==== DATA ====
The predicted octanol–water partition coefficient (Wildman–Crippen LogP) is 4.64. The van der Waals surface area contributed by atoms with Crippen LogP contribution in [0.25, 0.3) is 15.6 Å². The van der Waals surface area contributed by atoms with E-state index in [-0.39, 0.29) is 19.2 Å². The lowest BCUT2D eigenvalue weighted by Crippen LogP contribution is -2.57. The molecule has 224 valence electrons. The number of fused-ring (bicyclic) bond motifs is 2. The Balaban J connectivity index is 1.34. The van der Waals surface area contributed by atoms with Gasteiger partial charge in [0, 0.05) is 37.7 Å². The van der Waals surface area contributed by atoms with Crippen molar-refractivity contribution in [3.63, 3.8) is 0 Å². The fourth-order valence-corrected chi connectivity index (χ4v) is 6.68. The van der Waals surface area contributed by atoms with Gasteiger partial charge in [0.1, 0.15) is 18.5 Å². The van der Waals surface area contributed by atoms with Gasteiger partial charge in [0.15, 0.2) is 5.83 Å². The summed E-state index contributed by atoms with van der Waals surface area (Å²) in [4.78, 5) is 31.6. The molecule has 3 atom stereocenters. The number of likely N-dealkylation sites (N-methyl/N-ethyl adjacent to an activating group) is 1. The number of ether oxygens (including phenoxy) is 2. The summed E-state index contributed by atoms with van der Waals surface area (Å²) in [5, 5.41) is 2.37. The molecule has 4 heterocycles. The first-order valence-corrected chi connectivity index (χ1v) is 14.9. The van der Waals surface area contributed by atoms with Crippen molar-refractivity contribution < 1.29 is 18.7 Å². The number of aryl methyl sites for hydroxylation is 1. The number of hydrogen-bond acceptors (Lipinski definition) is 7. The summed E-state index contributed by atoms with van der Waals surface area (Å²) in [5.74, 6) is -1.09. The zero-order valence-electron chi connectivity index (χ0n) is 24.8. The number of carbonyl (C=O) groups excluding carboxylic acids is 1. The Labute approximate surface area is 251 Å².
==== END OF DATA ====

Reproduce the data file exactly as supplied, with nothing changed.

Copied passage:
The predicted octanol–water partition coefficient (Wildman–Crippen LogP) is 4.64. The van der Waals surface area contributed by atoms with Crippen LogP contribution in [0.25, 0.3) is 15.6 Å². The van der Waals surface area contributed by atoms with E-state index in [-0.39, 0.29) is 19.2 Å². The lowest BCUT2D eigenvalue weighted by Crippen LogP contribution is -2.57. The molecule has 224 valence electrons. The number of fused-ring (bicyclic) bond motifs is 2. The Balaban J connectivity index is 1.34. The van der Waals surface area contributed by atoms with Gasteiger partial charge in [0, 0.05) is 37.7 Å². The van der Waals surface area contributed by atoms with Crippen molar-refractivity contribution in [3.63, 3.8) is 0 Å². The fourth-order valence-corrected chi connectivity index (χ4v) is 6.68. The van der Waals surface area contributed by atoms with Gasteiger partial charge in [0.1, 0.15) is 18.5 Å². The van der Waals surface area contributed by atoms with Gasteiger partial charge in [0.15, 0.2) is 5.83 Å². The summed E-state index contributed by atoms with van der Waals surface area (Å²) in [4.78, 5) is 31.6. The molecule has 3 atom stereocenters. The number of likely N-dealkylation sites (N-methyl/N-ethyl adjacent to an activating group) is 1. The number of ether oxygens (including phenoxy) is 2. The summed E-state index contributed by atoms with van der Waals surface area (Å²) in [5, 5.41) is 2.37. The molecule has 4 heterocycles. The first-order valence-corrected chi connectivity index (χ1v) is 14.9. The van der Waals surface area contributed by atoms with Crippen molar-refractivity contribution < 1.29 is 18.7 Å². The number of aryl methyl sites for hydroxylation is 1. The number of hydrogen-bond acceptors (Lipinski definition) is 7. The summed E-state index contributed by atoms with van der Waals surface area (Å²) in [5.74, 6) is -1.09. The zero-order valence-electron chi connectivity index (χ0n) is 24.8. The number of carbonyl (C=O) groups excluding carboxylic acids is 1. The Labute approximate surface area is 251 Å².